Bad Vibes! Page 5

Platform Construction
Very few structural materials deal efficiently with the requirements of both rigidity and damping. Some materials address one aspect while degrading the other. Therefore, better performance is usually obtained by a composite approach to platform or shelf construction. Mass can be a desirable quality in a material used for equipment supports as long as it contributes to dynamic rigidity. But excess mass that does not aid the cause of stiffness may actually be detrimental, as it can cause a reduction in the platform's resonant frequency, requiring extra damping material to attenuate the increased displacement. Since most materials used for damping tend to be compliant, the amount needed to even partially reduce lower-frequency amplitudes can cause an unwanted reduction in the stiffness of the structure. Also, if a platform's ratio of mass to stiffness is excessive, mass may contribute to a subtle sagging of the platform, degrading static and dynamic rigidity.

Most materials that are desirably stiff do have a good deal of mass, so successful plinths, platforms, or shelves used for audio combine rigid mass with the right amount of uniform damping, often by constraining one or more layers of visco-elastic material (such as E.A.R. "Isodamp") between two or more much thicker layers of stiff material (such as granite, steel, or 6061-T6 aluminum). Another successful technique sandwiches lighter but damped materials, such as MDF or acrylic, between two skins of steel or granite. Steel has a better stiffness:weight ratio than granite, though both can be used to good effect either singly or combined, as long as their tendency to ring in the lower midrange/upper bass is controlled with damping. High-quality aluminum is approximately one third as stiff as steel but is nonmagnetic, which can be useful with some components. Certain carbon-fiber composites show particular promise as well, as do several new designs offered with well-built stands using multiple layers of various hardwoods alternating with thin damping layers. The ubiquitous shelves made from medium-density fiberboard (MDF) benefit from uniformity and are fairly well damped, but are not particularly stiff.

We've now defined our near-ideal audio support platform. It will be uniform in structure as well as rigid for its size, weight, and shape. If we map out the composite sum of its modal shapes, we will find relatively few areas of significant displacement. As a result, the motion of the platform will be limited to the six basic degrees of freedom defined earlier. It will have a relatively high natural frequency and correspondingly low amplitude of resonance that will be further reduced by use of sufficient damping. This applied damping will also provide a sink for a broad range of component-generated vibrations. Sounds pretty good, doesn't it?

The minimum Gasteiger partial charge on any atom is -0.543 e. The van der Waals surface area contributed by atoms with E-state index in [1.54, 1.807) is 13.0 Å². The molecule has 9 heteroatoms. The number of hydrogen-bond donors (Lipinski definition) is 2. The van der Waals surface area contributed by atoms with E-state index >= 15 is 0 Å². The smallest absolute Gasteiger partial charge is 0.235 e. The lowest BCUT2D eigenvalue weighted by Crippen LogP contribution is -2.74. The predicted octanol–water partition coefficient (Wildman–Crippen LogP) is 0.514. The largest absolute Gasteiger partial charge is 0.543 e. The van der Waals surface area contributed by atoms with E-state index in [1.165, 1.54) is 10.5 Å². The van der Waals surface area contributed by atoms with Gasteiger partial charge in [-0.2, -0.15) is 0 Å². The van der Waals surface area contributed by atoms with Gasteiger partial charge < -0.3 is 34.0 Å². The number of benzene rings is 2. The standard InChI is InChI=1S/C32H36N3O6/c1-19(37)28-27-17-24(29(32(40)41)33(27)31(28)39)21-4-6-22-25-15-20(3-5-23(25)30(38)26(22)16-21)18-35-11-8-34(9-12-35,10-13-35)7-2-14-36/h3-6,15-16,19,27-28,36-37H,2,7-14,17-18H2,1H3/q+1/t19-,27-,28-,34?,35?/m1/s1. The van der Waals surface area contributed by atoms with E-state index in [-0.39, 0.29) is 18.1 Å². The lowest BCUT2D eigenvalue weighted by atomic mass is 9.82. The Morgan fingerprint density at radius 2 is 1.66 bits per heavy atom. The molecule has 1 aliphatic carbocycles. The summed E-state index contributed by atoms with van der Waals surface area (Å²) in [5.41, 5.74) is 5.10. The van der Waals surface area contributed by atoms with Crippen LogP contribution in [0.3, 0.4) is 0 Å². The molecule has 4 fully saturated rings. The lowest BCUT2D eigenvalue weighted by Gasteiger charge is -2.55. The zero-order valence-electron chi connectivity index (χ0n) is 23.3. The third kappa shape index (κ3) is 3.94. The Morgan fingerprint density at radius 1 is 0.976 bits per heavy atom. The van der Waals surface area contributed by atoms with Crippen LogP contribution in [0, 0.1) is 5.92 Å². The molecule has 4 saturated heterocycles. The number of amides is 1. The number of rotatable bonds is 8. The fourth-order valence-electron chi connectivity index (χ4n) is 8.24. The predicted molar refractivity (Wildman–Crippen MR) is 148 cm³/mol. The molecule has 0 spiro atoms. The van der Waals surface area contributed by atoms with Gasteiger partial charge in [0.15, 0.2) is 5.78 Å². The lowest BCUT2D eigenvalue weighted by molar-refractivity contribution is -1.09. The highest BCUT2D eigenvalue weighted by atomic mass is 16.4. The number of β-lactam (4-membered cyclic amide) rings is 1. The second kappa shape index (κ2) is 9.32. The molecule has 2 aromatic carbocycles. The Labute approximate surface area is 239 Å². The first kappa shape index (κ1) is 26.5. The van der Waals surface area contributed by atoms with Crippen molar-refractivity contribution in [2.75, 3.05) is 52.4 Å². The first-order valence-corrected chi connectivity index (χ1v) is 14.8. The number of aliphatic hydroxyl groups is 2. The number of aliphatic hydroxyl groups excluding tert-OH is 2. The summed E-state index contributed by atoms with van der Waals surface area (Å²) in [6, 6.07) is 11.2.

Several available platforms are headed in the right direction. One example, offered as a separate item to audiophiles by D.J. Casser Enterprise's Black Diamond Racing label, is a carbon-fiber composite platform simply called "The Shelf." (Footnote 2) It's reasonably stiff, has a fairly simple modal signature, and contains a good degree of self-damping.

The Rigid Coupling Surprise
Unfortunately, once we've built or purchased our dream platform, we then have to connect it to a stand or floor and place a component on top. This is the kicker: When you couple the most ideal practical platform to the floor with cones, spikes, or any other rigid footing, even at the ideal locations with respect to each, the best vibration performance you can achieve is nearly 100% transmission of floor-borne vibrations through the platform, without amplifying them or generating any new resonances in floor or platform! The same applies to component-generated vibration. At the very best, the combined structures will roughly approximate the "ideal rigid body" we mentioned earlier, moving through space in synchrony relative to each other so that the motion of the floor is matched by the motion of the shelf, with nothing added.

Any technique that does not provide isolation of external vibrations will only vary the amount of resonant stimulation added to the components concerned. It cannot reduce at all the level of baseline vibrations in the floor or those coupled from the air!

This principle is illustrated by both the "ideal rigid body" line in the compliance curves shown in sidebar 1, and the horizontal unity-gain line (labeled "1.0" in the various transmissibility graphs of sidebar 2). A perfectly rigid structure would not diverge from this unity-gain baseline in either direction, indicating nearly complete transmission of all vibrations between both the floor and the coupled elements.

At first glance, transmitting nearly all of the floor vibrations to a component might seem to be of no benefit at all. On the contrary, this would be a significant accomplishment compared to most real-world coupling schemes, due to an appreciable reduction in random levels of resonance affecting key components, as described above.

Indeed, it is the degree of deviation from this ideal that defines the wide variety of subjective sonic changes experienced by audiophiles using various non-ideal rigid coupling devices, stands, shelves, and components in actual audio systems. Also, when you consider all the ramifications of this scenario, it appropriately undermines the claim by certain purveyors of cones and spikes that these devices have a directional "diode-like effect," forcing discrete vibrations to flow like water from a dam: out of a component, through a coupled shelf, and then into the floor, where they are finally dissipated.

Footnote 2: For information about "The Shelf," contact Black Diamond Racing, 301 North Water St., Milwaukee, WI 53202. Tel: (414) 224-5300.
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